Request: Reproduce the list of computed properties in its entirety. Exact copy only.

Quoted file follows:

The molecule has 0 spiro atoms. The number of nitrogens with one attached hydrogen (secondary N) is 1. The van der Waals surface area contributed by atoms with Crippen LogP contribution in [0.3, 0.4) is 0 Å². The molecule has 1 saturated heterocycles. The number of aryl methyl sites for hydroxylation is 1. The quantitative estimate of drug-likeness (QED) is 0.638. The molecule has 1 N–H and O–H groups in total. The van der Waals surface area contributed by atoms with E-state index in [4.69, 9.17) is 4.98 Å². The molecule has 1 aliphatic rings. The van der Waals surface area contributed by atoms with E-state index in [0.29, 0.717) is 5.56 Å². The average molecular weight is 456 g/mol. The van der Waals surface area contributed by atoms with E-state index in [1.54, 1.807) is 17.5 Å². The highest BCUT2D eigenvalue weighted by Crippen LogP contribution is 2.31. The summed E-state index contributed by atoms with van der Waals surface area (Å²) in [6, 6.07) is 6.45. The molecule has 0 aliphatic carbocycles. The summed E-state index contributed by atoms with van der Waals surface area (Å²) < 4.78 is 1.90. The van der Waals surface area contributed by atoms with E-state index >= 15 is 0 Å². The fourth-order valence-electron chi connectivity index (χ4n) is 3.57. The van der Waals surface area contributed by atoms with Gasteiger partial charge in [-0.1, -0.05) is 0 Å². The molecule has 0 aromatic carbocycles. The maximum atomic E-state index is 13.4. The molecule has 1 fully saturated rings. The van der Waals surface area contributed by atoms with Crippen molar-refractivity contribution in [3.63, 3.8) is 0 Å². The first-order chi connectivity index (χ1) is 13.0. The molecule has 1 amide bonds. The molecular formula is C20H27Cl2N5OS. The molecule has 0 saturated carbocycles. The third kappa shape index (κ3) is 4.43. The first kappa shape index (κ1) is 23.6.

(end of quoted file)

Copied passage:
The molecule has 0 spiro atoms. The number of nitrogens with one attached hydrogen (secondary N) is 1. The van der Waals surface area contributed by atoms with Crippen LogP contribution in [0.3, 0.4) is 0 Å². The molecule has 1 saturated heterocycles. The number of aryl methyl sites for hydroxylation is 1. The quantitative estimate of drug-likeness (QED) is 0.638. The molecule has 1 N–H and O–H groups in total. The van der Waals surface area contributed by atoms with E-state index in [4.69, 9.17) is 4.98 Å². The molecule has 1 aliphatic rings. The van der Waals surface area contributed by atoms with E-state index in [0.29, 0.717) is 5.56 Å². The average molecular weight is 456 g/mol. The van der Waals surface area contributed by atoms with E-state index in [1.54, 1.807) is 17.5 Å². The highest BCUT2D eigenvalue weighted by Crippen LogP contribution is 2.31. The summed E-state index contributed by atoms with van der Waals surface area (Å²) in [6, 6.07) is 6.45. The molecule has 0 aliphatic carbocycles. The summed E-state index contributed by atoms with van der Waals surface area (Å²) < 4.78 is 1.90. The van der Waals surface area contributed by atoms with E-state index >= 15 is 0 Å². The fourth-order valence-electron chi connectivity index (χ4n) is 3.57. The van der Waals surface area contributed by atoms with Gasteiger partial charge in [-0.1, -0.05) is 0 Å². The molecule has 0 aromatic carbocycles. The maximum atomic E-state index is 13.4. The molecule has 1 fully saturated rings. The van der Waals surface area contributed by atoms with Crippen molar-refractivity contribution in [3.63, 3.8) is 0 Å². The first-order chi connectivity index (χ1) is 13.0. The molecule has 1 amide bonds. The molecular formula is C20H27Cl2N5OS. The molecule has 0 saturated carbocycles. The third kappa shape index (κ3) is 4.43. The first kappa shape index (κ1) is 23.6.